Australian Dance Reviews

The depth and beauty of ‘WICKED’ in its Australian tour

Courtney Monsma and Sheridan Adams in 'WICKED'. Photo by Jeff Busby.
Courtney Monsma and Sheridan Adams in 'WICKED'. Photo by Jeff Busby.

Lyric Theatre, Sydney.
7 September 2023.

Twenty years on from its Broadway premiere, WICKED has flown its way down-under once again, to delight and thrill Australian audiences with its witty script, catchy songs, and a storyline that rings current and true. Commencing the 2023 Australian tour with a bang, this replica version of the original work feels like a well-trodden path for those of us who fell in love with the story of these witches the first time around, and this new cast is full of life and energy. 

WICKED is a comment on humanity, particularly our prejudices against that which is different and the things we don’t immediately understand, showing that once we do have a closer look, things are rarely what they first seemed. The snowball effect of our choices, the mentality of a crowd…meaning and nuance are misconstrued if we do not take a closer or considered look. It is quite interesting to see this story and its themes so relevant now, even two decades post first opening.

Courtney Monsma leads the cast as Glinda, right off the back of the recent Australian tour of Disney’s Frozen the Musical, starring as Princess Anna. Monsma has really come into herself in playing Glinda, giving the role fresh new life. She was decidedly funny, with excellent comedic timing, and wonderfully crisp, clear and versatile vocal abilities, floating with ease between the operatic high notes in the opening scenes, to the cutesy number “Popular” in the middle of the first act. Monsma is the drawcard in this show, carrying it from start to finish, shining very brightly the entire journey. She is the reason you should see this show, and even if you have seen it before, you have not seen this brilliance.

Relative newcomer Sheridan Adams is finding her feet as leading lady Elphaba, warming up to the big numbers but really finding her confidence by the end of the first act, signing the big notes in “Defying Gravity” with ease, letting loose into the stratosphere she finds herself in, in that wonderful flying broomstick moment. Adams developed with Elphaba as the story unfolded, particularly noticeable in the duet with Liam Head’s Fiyero “As Long As You’re Mine,” where it felt rather awkward and fiddly to begin with, almost as if there had not been much time to work on this scene, but was eventually a level of chemistry between Elphaba and Fiyero as time went on. Adams certainly has the presence and talent to take her places. Head took a similar path, starting rather flat, whilst Fiyero is meant to have all the charisma from the get go. Warming up to his role, his confidence and appeal built as the show got going.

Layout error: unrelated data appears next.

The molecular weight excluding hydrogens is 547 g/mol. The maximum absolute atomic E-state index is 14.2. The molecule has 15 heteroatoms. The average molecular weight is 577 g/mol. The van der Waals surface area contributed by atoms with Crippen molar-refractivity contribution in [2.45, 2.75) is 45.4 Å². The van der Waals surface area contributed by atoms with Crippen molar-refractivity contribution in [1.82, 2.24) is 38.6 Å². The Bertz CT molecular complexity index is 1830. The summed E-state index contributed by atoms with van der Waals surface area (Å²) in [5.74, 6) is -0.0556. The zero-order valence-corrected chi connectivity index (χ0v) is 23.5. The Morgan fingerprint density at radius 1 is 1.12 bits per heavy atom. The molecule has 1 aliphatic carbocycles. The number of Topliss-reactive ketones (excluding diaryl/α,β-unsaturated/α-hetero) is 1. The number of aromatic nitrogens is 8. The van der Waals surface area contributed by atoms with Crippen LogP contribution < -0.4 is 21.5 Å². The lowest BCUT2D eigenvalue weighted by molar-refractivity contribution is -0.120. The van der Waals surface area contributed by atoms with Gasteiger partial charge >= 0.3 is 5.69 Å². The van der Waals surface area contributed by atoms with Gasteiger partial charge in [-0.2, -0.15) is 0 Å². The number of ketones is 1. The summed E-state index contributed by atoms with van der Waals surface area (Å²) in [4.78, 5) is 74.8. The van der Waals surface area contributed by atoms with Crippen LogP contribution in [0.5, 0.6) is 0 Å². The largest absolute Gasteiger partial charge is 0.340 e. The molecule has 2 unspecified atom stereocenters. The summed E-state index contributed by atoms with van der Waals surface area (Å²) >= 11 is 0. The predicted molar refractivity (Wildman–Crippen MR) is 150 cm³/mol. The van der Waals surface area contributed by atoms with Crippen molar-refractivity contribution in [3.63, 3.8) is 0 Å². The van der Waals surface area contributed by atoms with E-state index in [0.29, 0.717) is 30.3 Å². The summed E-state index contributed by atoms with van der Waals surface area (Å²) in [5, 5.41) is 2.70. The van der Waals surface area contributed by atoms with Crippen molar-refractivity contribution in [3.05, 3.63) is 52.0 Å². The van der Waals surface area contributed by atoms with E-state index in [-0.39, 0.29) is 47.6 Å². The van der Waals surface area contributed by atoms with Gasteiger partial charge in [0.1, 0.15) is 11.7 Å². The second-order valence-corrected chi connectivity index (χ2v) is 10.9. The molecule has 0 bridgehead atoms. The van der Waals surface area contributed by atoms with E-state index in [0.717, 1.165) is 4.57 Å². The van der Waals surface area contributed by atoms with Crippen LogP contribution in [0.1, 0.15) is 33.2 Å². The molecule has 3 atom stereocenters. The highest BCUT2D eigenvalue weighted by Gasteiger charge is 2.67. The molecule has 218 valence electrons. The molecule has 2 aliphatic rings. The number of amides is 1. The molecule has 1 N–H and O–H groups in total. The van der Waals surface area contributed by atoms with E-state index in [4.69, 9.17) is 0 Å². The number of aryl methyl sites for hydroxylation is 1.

Choreographically, the movement across the stage in every scene has such a lovely sense of life to it, filling the space with constantly moving levels and energy. The ensemble work is a highlight of this musical, and always a treat. Wayne Cilento’s choreography goes perfectly with the varying moods, bringing to life the story in a way only good musical theatre choreography knows how. It has contemporary/lyrical dance sections, particularly in “Dancing Through Life,” which now feels reminiscent of circa mid-2000s So You Think You Can Dance. It is impressive to find a cast who can genuinely pull it off, and also sing with such great skill. The ensemble travels and melds beautifully into each moment, with details in the blocking that sets the mood, as if magic is almost swirling around the stage. They are consistent in their work, with energy ups and downs as the mood requires.

The monkey characters have a very interesting studied-ness to their movement, which comes across very animalistic, with the perfect amount of quirk, the embodiment of their character being a fascinating movement highlight in WICKED.

Script and song each cleverly weave into each other, and not one word seems wasted in the writing and telling of the tale. It moves at a pace, but not too quickly. The only real let-down is the Wizard’s songs, and although a part of the greater story of Elphaba and the history of Oz, they do seem to slow the work right down and bring a shift in focus, seemingly unnecessary to move the story along. Musical theatre legend Todd McKenney does his utmost best to make these numbers interesting, bringing a certain old-world style in movement and performance, perfectly suited to this character. He is the most charming Wizard, despite the writing.

WICKED really has started its 2023 Australian tour with a resounding bang. There is a depth and beauty to this show, with sets to wow, a colour palette with every green shade under the sun, and creative costuming with high fashion cuts, hats and hair to boot. Leaving the theatre with massive smiles, you know the audience has had a wonderful ride to the Land of Oz and the origin story of the wicked witch of the west. Don’t miss out on your ticket to Oz this tour!

By Linda Badger of Dance Informa.

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